I nodded as I took a sip.
‘Wow. You’ve got your whole life ahead of you,’he said, resuming his seat. He did not see my grimace.
How do I explain the feeling of utmost dread that enveloped me from the very first birthday SMS that I received? How do I put into words the sadness that washed over me?
Randomly, I remember Mr. Ganiy, my English teacher in high school whose mantra was ‘you think you have time’. We’d always laugh when he said that with a ridiculously straight face. But I was fifteen then. Now at twenty one, it doesn’t seem so funny anymore.
My mama had bounded into my room this morning, little sister in tow, bearing smiles and birthday tidings which included songs in English, Yoruba and everything else in between. When she had gotten to prayer time, the change in tune from last year’s was very relevant.
‘By this time next year, you shall have a husband’.
‘Amen!’ My sister thundered.
‘A good man. A wonderful man.’
And you shall bear him twins. Again and again.’
‘Amen!’ They both chorused enthusiastically. And I was tempted to ask how many again and again set of twins she has herself, but I did not want to be the reason Ogún(god of Thunder; the Nigerian version of Thor, you migjt say) would be invoked so early in the morning. So, I kept mum. And smiled passively through the prayers.
I shudder slightly now as I think about it, Mr. Ganiy’s mantra coming back to haunt and taunt me.
Last year, my mama had prayed for ‘a good result, the best from your class. You shall be the top.’ Two years ago, she’d prayed tirelessly for me to be admitted to college. Today, as those struggles lay forgtten and relegated to the backdrop of a husband quest, I wondered just how much time I had left.
And there sat Timi, saying I had time.
Timi who is twenty three and fresh out of college, awaiting service and turning up all night, every Friday at the club. Timi whose elder brother of twenty seven was umnmaried and whose elder sister of twenty five was.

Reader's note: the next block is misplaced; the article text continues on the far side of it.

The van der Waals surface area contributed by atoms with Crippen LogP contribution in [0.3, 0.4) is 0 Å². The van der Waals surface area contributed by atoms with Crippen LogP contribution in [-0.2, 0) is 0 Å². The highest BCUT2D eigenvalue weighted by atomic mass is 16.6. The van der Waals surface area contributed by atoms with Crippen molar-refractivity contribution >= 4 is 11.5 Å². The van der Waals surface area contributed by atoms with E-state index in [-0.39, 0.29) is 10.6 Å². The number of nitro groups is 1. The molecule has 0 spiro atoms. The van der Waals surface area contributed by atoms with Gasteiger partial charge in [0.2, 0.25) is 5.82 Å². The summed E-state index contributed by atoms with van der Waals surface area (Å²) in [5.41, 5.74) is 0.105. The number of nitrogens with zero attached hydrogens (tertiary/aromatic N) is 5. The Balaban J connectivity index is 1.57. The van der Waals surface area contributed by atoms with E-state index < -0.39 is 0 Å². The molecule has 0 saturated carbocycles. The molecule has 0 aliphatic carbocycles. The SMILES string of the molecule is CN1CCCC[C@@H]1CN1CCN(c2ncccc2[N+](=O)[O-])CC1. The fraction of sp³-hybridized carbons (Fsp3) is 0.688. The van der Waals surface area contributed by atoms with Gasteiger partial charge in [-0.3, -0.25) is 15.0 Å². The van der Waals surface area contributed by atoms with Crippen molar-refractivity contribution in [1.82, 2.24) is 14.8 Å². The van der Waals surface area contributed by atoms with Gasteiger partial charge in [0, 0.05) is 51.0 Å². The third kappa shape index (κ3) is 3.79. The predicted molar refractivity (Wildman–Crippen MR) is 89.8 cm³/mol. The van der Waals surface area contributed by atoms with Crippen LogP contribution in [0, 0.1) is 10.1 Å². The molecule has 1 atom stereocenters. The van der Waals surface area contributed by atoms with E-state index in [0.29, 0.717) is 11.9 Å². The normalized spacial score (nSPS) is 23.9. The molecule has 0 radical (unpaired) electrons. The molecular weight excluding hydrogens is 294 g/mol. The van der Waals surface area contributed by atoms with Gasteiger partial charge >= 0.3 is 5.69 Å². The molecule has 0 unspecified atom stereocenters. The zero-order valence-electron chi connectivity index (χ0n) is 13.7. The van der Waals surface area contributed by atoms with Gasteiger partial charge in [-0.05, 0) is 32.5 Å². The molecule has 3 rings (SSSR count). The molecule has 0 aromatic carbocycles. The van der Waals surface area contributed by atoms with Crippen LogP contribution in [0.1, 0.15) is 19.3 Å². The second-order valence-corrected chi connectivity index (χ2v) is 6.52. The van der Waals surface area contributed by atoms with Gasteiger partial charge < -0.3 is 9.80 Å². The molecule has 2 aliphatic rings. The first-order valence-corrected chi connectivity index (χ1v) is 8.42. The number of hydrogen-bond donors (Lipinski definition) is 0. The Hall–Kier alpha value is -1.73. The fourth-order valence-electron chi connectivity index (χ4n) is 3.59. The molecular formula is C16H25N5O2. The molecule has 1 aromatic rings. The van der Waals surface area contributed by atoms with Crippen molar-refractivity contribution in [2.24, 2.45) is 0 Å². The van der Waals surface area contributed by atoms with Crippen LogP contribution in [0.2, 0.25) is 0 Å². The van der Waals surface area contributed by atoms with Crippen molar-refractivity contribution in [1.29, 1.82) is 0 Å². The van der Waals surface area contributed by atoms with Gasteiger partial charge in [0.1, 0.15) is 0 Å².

Two years ago, maybe I had time. But not today. Next year, if no husband shows up, mama would intensify her prayers. Lightly. Like a drop of kerosene to ignite flame. In two years, if there is still no husband, fuel would be added to the ignited flames and as fuel was wont to do, the fire would spread to Aunty Bola in Lagos, who would go on the mountain. In three years, Aunty Iyabo from the Mainland would invite me to her shop and there I was coincidentally meet some ‘Mummy Bolu’s son who just got back from America’. I could see this future already.
And maybe I would protest. Maybe I would say ‘Aunty Iyabo, I want a PhD before marriage’. Aunty Iyabo would give me her confused look and ask what a PhD is. I’d tell her and watch her scream ‘Jesú’. Then she’d pick up her phone and call mama, telling her I wasn’t raised right. And how she’d warned mama to bring me to the abulé to learn culture and tradition but mama had refused. Mama would then agree, because no one argues with Aunty Iyabo…. And soon, I’d be cradling a stomach full of twins, because even after marriage, there is no rest until a child comes.
I took another sip of water and sighed. Twenty one. I’d thought I had time.
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